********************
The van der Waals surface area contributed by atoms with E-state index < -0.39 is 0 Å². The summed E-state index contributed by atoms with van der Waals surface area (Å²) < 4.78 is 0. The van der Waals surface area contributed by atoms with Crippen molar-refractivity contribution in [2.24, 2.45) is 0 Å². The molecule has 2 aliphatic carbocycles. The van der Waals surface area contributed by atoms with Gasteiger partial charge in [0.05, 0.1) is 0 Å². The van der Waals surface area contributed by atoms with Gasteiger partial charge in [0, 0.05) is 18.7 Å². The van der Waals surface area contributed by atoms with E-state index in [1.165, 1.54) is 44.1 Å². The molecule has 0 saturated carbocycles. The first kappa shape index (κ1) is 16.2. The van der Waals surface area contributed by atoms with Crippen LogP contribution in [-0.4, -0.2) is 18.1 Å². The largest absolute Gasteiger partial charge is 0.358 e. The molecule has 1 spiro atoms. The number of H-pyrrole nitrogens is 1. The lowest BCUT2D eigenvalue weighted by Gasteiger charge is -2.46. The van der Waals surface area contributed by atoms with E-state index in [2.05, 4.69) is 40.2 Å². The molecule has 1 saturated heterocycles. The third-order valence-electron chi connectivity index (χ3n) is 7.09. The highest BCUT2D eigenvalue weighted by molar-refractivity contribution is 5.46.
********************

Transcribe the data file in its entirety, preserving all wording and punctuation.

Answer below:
The van der Waals surface area contributed by atoms with E-state index < -0.39 is 0 Å². The summed E-state index contributed by atoms with van der Waals surface area (Å²) < 4.78 is 0. The van der Waals surface area contributed by atoms with Crippen molar-refractivity contribution in [2.24, 2.45) is 0 Å². The molecule has 2 aliphatic carbocycles. The van der Waals surface area contributed by atoms with Gasteiger partial charge in [0.05, 0.1) is 0 Å². The van der Waals surface area contributed by atoms with Gasteiger partial charge in [0, 0.05) is 18.7 Å². The van der Waals surface area contributed by atoms with E-state index in [1.165, 1.54) is 44.1 Å². The molecule has 0 saturated carbocycles. The first kappa shape index (κ1) is 16.2. The van der Waals surface area contributed by atoms with Crippen LogP contribution in [-0.4, -0.2) is 18.1 Å². The largest absolute Gasteiger partial charge is 0.358 e. The molecule has 1 spiro atoms. The number of H-pyrrole nitrogens is 1. The lowest BCUT2D eigenvalue weighted by Gasteiger charge is -2.46. The van der Waals surface area contributed by atoms with E-state index in [2.05, 4.69) is 40.2 Å². The molecule has 1 saturated heterocycles. The third-order valence-electron chi connectivity index (χ3n) is 7.09. The highest BCUT2D eigenvalue weighted by molar-refractivity contribution is 5.46.